Jordan Chanofsky’s background bridges technology and public relations.
As founder and CEO of Fusion Public Relations, he uses his experience in both sectors to help blockchain-based clients reach key markets.
After graduating with a degree in electrical engineering and an MBA, Mr. Chanofsky worked in sales and marketing for IBM before founding and then selling a company in the 1990s. He then worked at public relations firms before founding Fusion in 2001.
“The idea was to find people like me with unique tech backgrounds, and mix them with people with PR and marketing backgrounds,” Mr. Chanofsky said. “With our unique knowledge, we could help them.”
Mr. Chanofsky explained lead management at many technology startups are often former engineers and physicists who will pay attention when receiving communications advice from someone with a demonstrated history with technology.
Nuances are key
That person gets the nuances of such a business and that helps with proper messaging and positioning. They then link the client with specific media by drawing coverage based on a similarity between the client’s strength and the media organization’s story priorities.
And as fast as technology advances, a public relations agency has to remain on top of the latest changes, Mr. Chanofsky explained. Fusion PR hosts weekly in-house seminars where engineers and technologists explain the latest developments to their account executives.
Fusion PR recently unveiled TokenBoost, a service helping companies staging ICOs. A partnership with Fusion Public Relations, Fusion PR concentrates on getting the message out to relevant media while blockaindevelopers.org adds smart contracts, web development, video production and bounty programs to the mix.
“The marketing started with PR and social media,” Mr. Chanofsky explained. “But over time we realized that companies running ICOs have greater needs than marketing. We create a complete package from the development of the ICO platform to the marketing, graphics, website, and social media.”
The blockchain industry and more specifically ICOs are the wild west and to function in such an uninhibited industry requires out-of-the-box thinking, Mr. Chanofsky said. Many traditional approaches don’t work with a clientele coming from such eclectic backgrounds, so the agency has to educate them on the practical boundaries that can be reached while still having an effective campaign.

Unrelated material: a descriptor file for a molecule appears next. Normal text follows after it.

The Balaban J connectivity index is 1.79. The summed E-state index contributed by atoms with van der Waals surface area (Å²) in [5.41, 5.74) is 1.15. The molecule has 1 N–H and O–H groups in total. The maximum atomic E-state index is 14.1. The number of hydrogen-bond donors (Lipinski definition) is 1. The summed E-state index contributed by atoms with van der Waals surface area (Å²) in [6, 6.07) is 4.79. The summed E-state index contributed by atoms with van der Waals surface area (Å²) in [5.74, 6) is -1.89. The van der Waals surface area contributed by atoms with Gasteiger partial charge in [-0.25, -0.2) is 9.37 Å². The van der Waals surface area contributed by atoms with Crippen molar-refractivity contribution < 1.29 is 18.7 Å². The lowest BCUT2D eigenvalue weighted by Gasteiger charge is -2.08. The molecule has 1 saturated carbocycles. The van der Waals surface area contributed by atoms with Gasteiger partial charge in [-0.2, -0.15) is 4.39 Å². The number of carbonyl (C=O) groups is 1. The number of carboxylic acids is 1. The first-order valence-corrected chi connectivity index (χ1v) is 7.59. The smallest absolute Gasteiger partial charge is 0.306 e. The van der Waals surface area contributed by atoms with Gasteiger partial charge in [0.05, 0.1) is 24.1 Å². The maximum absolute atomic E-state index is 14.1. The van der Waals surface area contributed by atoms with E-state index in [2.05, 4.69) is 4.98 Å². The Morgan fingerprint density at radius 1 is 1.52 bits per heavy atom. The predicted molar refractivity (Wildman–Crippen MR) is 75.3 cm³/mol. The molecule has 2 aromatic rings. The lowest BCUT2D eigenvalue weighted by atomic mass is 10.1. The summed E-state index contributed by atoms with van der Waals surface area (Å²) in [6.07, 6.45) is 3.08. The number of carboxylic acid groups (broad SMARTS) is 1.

Public relations agencies working on ICOs have to run two concurrent campaigns, Mr. Chanofsky explained. First, there’s the actual business, which is likely newer and not well-known. Publicize its team, their solutions and what makes them unique. Then there is the ICO and coin, which initially involves an intensive effort to promote the sale before engaging in a more long-term effort with the coin itself, a playbook still being written.
Regulation is inevitable
While the founders of cryptocurrency tend to be anti-establishment and by extension anti-regulation, they need to act as if regulation is inevitably coming, Mr. Chanofsky said. For those companies based in the United States, it’s best to function as best as possible based on SEC guidelines. Either securitize the coin or make it explicit that it’s not auctioned as a security.
“What we’re seeing and what I hope the majority of cryptocurrency companies are recognizing is they should be doing what they can to stay within foreseeable regulation,” Mr. Chanofsky said.
The flurry of cryptocurrencies and ICOs has, for those in the industry, raised the question of how much does the regular person need to know about the blockchain. That’s a foundational question for a public relations agency.
“For an ICO company, the blockchain is irrelevant. You’re selling the company based on the product and token,” Mr. Chanofsky said.
“The flip side is the blockchain is an independent technology from cryptocurrency. Many private blockchains are using the power and security of the distributed ledger to do things in fields like banking and healthcare that have nothing to do with cryptocurrencies.
‘Blockchain life of its own’
“Blockchain has a life of its own; it’s a technology like an enterprise network. There are good uses for it and eventually, it will be bridged over to include a greater network ecosystem.”
That development will shape the direction of Web 3.0, Mr. Chanofsky said, citing a quote from client James Grundvig, the founder and COO of Myntum.
“As the Information Age fades into the Digital Age, from Dot.Com Web 1.0 in 1995 to Mobility and Social Media Web 2.0 in 2007, blockchain is the next jump of the curve in technology. Blockchain will eliminate middlemen and reduce fraud, from fine art and diamonds to motor vehicles and real estate. Those two use cases are just the start of how blockchain will become the Web 3.0 in 2019, the next 12-year cycle that will transform how we will consume and conduct business with greater efficiency.”